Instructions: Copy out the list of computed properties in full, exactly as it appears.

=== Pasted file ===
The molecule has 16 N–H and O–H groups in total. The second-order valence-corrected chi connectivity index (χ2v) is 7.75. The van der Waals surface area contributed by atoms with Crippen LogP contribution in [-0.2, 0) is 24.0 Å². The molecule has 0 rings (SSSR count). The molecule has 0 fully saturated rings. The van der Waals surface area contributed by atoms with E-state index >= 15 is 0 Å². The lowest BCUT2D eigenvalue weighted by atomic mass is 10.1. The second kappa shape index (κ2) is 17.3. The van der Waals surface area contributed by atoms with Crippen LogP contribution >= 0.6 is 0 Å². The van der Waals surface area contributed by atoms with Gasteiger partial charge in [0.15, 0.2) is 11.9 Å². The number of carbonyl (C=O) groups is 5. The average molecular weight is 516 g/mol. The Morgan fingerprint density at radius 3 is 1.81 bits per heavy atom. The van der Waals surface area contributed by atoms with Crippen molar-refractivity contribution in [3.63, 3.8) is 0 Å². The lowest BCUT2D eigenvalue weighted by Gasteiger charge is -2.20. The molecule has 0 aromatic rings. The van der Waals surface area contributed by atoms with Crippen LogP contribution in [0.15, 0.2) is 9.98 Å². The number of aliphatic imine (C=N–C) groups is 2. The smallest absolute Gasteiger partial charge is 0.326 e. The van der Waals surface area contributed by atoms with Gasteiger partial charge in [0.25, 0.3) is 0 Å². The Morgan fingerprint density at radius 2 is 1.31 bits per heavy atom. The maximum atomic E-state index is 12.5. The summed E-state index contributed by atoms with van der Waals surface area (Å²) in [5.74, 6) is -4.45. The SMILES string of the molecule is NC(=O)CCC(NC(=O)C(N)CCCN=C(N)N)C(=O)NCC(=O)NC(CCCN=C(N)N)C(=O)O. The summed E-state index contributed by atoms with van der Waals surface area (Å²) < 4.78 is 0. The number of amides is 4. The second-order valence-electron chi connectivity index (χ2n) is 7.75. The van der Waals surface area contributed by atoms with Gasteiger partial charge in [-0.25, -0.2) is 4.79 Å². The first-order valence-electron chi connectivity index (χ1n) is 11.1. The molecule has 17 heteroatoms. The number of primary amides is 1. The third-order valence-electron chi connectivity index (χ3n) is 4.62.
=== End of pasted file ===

The molecule has 16 N–H and O–H groups in total. The second-order valence-corrected chi connectivity index (χ2v) is 7.75. The van der Waals surface area contributed by atoms with Crippen LogP contribution in [-0.2, 0) is 24.0 Å². The molecule has 0 rings (SSSR count). The molecule has 0 fully saturated rings. The van der Waals surface area contributed by atoms with E-state index >= 15 is 0 Å². The lowest BCUT2D eigenvalue weighted by atomic mass is 10.1. The second kappa shape index (κ2) is 17.3. The van der Waals surface area contributed by atoms with Crippen LogP contribution >= 0.6 is 0 Å². The van der Waals surface area contributed by atoms with Gasteiger partial charge in [0.15, 0.2) is 11.9 Å². The number of carbonyl (C=O) groups is 5. The average molecular weight is 516 g/mol. The Morgan fingerprint density at radius 3 is 1.81 bits per heavy atom. The van der Waals surface area contributed by atoms with Crippen molar-refractivity contribution in [3.63, 3.8) is 0 Å². The lowest BCUT2D eigenvalue weighted by Gasteiger charge is -2.20. The molecule has 0 aromatic rings. The van der Waals surface area contributed by atoms with Crippen LogP contribution in [0.15, 0.2) is 9.98 Å². The number of aliphatic imine (C=N–C) groups is 2. The smallest absolute Gasteiger partial charge is 0.326 e. The van der Waals surface area contributed by atoms with Gasteiger partial charge in [0.25, 0.3) is 0 Å². The Morgan fingerprint density at radius 2 is 1.31 bits per heavy atom. The maximum atomic E-state index is 12.5. The summed E-state index contributed by atoms with van der Waals surface area (Å²) in [5.74, 6) is -4.45. The SMILES string of the molecule is NC(=O)CCC(NC(=O)C(N)CCCN=C(N)N)C(=O)NCC(=O)NC(CCCN=C(N)N)C(=O)O. The summed E-state index contributed by atoms with van der Waals surface area (Å²) < 4.78 is 0. The number of amides is 4. The second-order valence-electron chi connectivity index (χ2n) is 7.75. The van der Waals surface area contributed by atoms with Gasteiger partial charge in [-0.25, -0.2) is 4.79 Å². The first-order valence-electron chi connectivity index (χ1n) is 11.1. The molecule has 17 heteroatoms. The number of primary amides is 1. The third-order valence-electron chi connectivity index (χ3n) is 4.62.